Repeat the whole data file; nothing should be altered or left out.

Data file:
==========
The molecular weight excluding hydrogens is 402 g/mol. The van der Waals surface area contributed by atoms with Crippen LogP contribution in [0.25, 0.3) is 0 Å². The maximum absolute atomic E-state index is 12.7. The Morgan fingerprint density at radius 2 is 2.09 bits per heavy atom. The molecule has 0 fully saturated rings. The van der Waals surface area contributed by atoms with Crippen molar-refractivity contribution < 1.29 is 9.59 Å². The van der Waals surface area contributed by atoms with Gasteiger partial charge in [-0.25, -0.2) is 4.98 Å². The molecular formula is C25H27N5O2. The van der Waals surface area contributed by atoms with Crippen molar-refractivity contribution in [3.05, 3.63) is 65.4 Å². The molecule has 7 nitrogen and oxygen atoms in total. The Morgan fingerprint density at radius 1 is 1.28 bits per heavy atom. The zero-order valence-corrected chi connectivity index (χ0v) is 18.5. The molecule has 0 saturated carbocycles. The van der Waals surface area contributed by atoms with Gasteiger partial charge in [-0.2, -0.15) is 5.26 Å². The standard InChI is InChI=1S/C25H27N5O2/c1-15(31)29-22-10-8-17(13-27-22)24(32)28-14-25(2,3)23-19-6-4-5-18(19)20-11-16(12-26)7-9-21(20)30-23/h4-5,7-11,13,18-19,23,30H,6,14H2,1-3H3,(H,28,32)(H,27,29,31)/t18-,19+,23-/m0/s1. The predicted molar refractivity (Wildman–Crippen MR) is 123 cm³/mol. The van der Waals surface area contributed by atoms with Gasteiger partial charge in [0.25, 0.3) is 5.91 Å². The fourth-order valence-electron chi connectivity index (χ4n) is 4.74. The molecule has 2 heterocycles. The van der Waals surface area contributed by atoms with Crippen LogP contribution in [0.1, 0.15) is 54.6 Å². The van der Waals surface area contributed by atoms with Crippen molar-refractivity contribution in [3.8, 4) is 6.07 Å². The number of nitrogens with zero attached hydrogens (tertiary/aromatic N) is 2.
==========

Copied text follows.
The molecular weight excluding hydrogens is 402 g/mol. The van der Waals surface area contributed by atoms with Crippen LogP contribution in [0.25, 0.3) is 0 Å². The maximum absolute atomic E-state index is 12.7. The Morgan fingerprint density at radius 2 is 2.09 bits per heavy atom. The molecule has 0 fully saturated rings. The van der Waals surface area contributed by atoms with Crippen molar-refractivity contribution < 1.29 is 9.59 Å². The van der Waals surface area contributed by atoms with Gasteiger partial charge in [-0.25, -0.2) is 4.98 Å². The molecular formula is C25H27N5O2. The van der Waals surface area contributed by atoms with Crippen molar-refractivity contribution in [3.05, 3.63) is 65.4 Å². The molecule has 7 nitrogen and oxygen atoms in total. The Morgan fingerprint density at radius 1 is 1.28 bits per heavy atom. The zero-order valence-corrected chi connectivity index (χ0v) is 18.5. The molecule has 0 saturated carbocycles. The van der Waals surface area contributed by atoms with Gasteiger partial charge in [-0.2, -0.15) is 5.26 Å². The standard InChI is InChI=1S/C25H27N5O2/c1-15(31)29-22-10-8-17(13-27-22)24(32)28-14-25(2,3)23-19-6-4-5-18(19)20-11-16(12-26)7-9-21(20)30-23/h4-5,7-11,13,18-19,23,30H,6,14H2,1-3H3,(H,28,32)(H,27,29,31)/t18-,19+,23-/m0/s1. The predicted molar refractivity (Wildman–Crippen MR) is 123 cm³/mol. The van der Waals surface area contributed by atoms with Gasteiger partial charge in [0.25, 0.3) is 5.91 Å². The fourth-order valence-electron chi connectivity index (χ4n) is 4.74. The molecule has 2 heterocycles. The van der Waals surface area contributed by atoms with Crippen LogP contribution in [0.1, 0.15) is 54.6 Å². The van der Waals surface area contributed by atoms with Crippen molar-refractivity contribution in [3.8, 4) is 6.07 Å². The number of nitrogens with zero attached hydrogens (tertiary/aromatic N) is 2.